WASHINGTON — A federal appeals court ruled Wednesday the Consumer Financial Protection Bureau’s structure is constitutional in a setback to opponents of the independent watchdog agency created in the aftermath of the financial crisis.
Congress acted appropriately in mandating that the bureau’s single director, who serves a five-year term after being nominated by the president and confirmed by the Senate, only can be removed by the president for inefficiency, neglect of duty or malfeasance in office, according to the 7-3 ruling by the U.S. Court of Appeals for the District of Columbia.
The decision reverses a 2-1 ruling in 2016 by a three-judge panel of the court that found that bureau’s structure violated the Constitution’s separation of powers because it limited the president’s authority.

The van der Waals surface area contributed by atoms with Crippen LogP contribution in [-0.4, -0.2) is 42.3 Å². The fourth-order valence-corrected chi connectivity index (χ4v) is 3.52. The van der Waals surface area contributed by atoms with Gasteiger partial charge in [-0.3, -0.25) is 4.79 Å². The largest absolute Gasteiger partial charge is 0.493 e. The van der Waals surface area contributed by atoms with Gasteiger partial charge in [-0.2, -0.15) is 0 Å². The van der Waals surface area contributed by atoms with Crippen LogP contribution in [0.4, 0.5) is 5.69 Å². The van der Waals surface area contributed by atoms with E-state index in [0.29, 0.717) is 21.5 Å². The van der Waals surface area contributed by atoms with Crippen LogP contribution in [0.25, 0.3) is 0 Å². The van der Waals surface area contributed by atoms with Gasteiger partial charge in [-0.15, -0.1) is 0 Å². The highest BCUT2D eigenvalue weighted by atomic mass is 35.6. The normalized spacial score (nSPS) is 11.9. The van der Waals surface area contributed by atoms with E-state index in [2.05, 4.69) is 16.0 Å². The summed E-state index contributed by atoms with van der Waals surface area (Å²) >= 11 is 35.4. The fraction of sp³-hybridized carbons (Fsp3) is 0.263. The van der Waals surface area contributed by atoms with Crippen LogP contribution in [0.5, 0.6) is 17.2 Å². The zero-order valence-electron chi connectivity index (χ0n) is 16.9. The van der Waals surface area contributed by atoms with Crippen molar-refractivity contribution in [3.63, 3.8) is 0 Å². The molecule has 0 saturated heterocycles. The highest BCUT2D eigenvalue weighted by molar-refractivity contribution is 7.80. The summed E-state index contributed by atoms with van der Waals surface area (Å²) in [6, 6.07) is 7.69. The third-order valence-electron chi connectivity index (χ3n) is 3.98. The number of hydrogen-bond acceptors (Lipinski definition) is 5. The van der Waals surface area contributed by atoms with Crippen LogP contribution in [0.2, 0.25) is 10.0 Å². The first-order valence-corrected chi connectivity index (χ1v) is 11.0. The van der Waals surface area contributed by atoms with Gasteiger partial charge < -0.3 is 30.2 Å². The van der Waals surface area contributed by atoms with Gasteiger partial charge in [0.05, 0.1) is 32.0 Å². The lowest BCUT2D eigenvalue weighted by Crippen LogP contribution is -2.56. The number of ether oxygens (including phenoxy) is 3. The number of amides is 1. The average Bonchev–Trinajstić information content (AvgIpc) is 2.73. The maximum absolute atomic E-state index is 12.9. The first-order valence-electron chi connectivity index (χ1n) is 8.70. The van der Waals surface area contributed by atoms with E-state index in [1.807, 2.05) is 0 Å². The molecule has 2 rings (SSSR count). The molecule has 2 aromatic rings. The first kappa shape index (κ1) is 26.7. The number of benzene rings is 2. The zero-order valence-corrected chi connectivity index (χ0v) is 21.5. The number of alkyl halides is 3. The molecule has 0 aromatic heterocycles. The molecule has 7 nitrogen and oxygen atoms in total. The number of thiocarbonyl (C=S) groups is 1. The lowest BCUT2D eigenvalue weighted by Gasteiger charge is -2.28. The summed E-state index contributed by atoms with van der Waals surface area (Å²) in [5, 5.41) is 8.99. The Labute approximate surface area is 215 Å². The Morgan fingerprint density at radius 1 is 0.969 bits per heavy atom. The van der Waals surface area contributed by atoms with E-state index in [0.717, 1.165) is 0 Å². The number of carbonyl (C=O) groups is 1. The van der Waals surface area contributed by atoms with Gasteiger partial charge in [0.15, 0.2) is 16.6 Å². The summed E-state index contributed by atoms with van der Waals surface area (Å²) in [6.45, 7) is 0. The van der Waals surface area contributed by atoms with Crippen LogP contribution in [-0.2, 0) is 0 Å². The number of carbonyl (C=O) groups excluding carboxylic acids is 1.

The bureau appealed that ruling to the full court with the backing of the Obama administration, which had strongly supported the agency. Most Republicans have criticized the bureau as wielding too much authority over credit cards and other consumer financial products and for not having full congressional oversight. Richard Cordray, the Obama appointee who was the bureau’s first director, resigned in November, several months before his term ended. That triggered legal battle over the acting leadership of the bureau.
President Donald Trump appointed Mick Mulvaney, the White House budget director and an outspoken bureau opponent, to be the agency’s acting chief. In a last-minute move before his resignation, Cordray had appointed Leandra English, his chief of staff, to deputy director.